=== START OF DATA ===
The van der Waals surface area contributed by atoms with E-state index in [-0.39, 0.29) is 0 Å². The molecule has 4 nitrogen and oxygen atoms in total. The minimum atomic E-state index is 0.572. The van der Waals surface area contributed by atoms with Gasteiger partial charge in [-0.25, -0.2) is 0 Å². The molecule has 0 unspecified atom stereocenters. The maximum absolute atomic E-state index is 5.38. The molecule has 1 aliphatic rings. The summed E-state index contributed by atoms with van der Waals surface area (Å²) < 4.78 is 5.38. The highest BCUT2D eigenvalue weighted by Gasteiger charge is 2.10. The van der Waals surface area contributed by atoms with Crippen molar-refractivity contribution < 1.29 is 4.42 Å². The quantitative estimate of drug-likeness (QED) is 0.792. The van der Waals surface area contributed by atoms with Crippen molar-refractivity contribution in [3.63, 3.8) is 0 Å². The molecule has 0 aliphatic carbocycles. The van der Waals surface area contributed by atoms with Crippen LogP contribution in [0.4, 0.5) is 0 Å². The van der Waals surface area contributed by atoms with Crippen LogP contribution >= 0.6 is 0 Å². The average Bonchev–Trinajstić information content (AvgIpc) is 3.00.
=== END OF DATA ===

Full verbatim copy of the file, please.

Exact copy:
The van der Waals surface area contributed by atoms with E-state index in [-0.39, 0.29) is 0 Å². The molecule has 4 nitrogen and oxygen atoms in total. The minimum atomic E-state index is 0.572. The van der Waals surface area contributed by atoms with Gasteiger partial charge in [-0.25, -0.2) is 0 Å². The molecule has 0 unspecified atom stereocenters. The maximum absolute atomic E-state index is 5.38. The molecule has 1 aliphatic rings. The summed E-state index contributed by atoms with van der Waals surface area (Å²) < 4.78 is 5.38. The highest BCUT2D eigenvalue weighted by Gasteiger charge is 2.10. The van der Waals surface area contributed by atoms with Crippen molar-refractivity contribution < 1.29 is 4.42 Å². The quantitative estimate of drug-likeness (QED) is 0.792. The van der Waals surface area contributed by atoms with Crippen molar-refractivity contribution in [3.63, 3.8) is 0 Å². The molecule has 0 aliphatic carbocycles. The van der Waals surface area contributed by atoms with Crippen LogP contribution in [0.4, 0.5) is 0 Å². The van der Waals surface area contributed by atoms with Crippen LogP contribution >= 0.6 is 0 Å². The average Bonchev–Trinajstić information content (AvgIpc) is 3.00.